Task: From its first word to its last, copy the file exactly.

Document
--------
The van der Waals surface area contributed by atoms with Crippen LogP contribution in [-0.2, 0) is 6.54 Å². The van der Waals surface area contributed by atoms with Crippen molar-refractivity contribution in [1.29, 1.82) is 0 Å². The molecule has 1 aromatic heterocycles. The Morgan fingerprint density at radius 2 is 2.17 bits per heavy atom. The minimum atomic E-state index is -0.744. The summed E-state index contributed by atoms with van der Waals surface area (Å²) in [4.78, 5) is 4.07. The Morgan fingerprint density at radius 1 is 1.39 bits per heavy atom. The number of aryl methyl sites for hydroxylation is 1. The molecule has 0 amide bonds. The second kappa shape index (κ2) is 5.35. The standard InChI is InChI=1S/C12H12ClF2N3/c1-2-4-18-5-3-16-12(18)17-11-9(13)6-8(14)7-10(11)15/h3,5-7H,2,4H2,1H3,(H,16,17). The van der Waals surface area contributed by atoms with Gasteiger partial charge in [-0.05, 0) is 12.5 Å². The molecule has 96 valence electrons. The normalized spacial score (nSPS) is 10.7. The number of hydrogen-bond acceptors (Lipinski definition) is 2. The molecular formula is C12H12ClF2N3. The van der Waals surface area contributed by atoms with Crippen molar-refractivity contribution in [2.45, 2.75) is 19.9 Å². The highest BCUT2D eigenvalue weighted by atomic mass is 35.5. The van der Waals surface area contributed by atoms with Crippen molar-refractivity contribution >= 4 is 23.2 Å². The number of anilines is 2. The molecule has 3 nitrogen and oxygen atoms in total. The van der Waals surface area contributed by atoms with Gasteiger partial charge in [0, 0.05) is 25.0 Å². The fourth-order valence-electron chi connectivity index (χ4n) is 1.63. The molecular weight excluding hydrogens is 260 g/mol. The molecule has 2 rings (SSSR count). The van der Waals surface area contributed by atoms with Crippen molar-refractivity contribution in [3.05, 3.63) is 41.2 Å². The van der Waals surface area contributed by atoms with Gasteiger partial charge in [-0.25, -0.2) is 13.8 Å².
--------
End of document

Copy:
The van der Waals surface area contributed by atoms with Crippen LogP contribution in [-0.2, 0) is 6.54 Å². The van der Waals surface area contributed by atoms with Crippen molar-refractivity contribution in [1.29, 1.82) is 0 Å². The molecule has 1 aromatic heterocycles. The Morgan fingerprint density at radius 2 is 2.17 bits per heavy atom. The minimum atomic E-state index is -0.744. The summed E-state index contributed by atoms with van der Waals surface area (Å²) in [4.78, 5) is 4.07. The Morgan fingerprint density at radius 1 is 1.39 bits per heavy atom. The number of aryl methyl sites for hydroxylation is 1. The molecule has 0 amide bonds. The second kappa shape index (κ2) is 5.35. The standard InChI is InChI=1S/C12H12ClF2N3/c1-2-4-18-5-3-16-12(18)17-11-9(13)6-8(14)7-10(11)15/h3,5-7H,2,4H2,1H3,(H,16,17). The van der Waals surface area contributed by atoms with Gasteiger partial charge in [-0.05, 0) is 12.5 Å². The molecule has 96 valence electrons. The normalized spacial score (nSPS) is 10.7. The number of hydrogen-bond acceptors (Lipinski definition) is 2. The molecular formula is C12H12ClF2N3. The van der Waals surface area contributed by atoms with Crippen molar-refractivity contribution in [2.45, 2.75) is 19.9 Å². The highest BCUT2D eigenvalue weighted by atomic mass is 35.5. The van der Waals surface area contributed by atoms with Crippen molar-refractivity contribution >= 4 is 23.2 Å². The number of anilines is 2. The molecule has 3 nitrogen and oxygen atoms in total. The van der Waals surface area contributed by atoms with Gasteiger partial charge in [0, 0.05) is 25.0 Å². The fourth-order valence-electron chi connectivity index (χ4n) is 1.63. The molecular weight excluding hydrogens is 260 g/mol. The molecule has 2 rings (SSSR count). The van der Waals surface area contributed by atoms with Crippen molar-refractivity contribution in [3.05, 3.63) is 41.2 Å². The van der Waals surface area contributed by atoms with Gasteiger partial charge in [-0.25, -0.2) is 13.8 Å².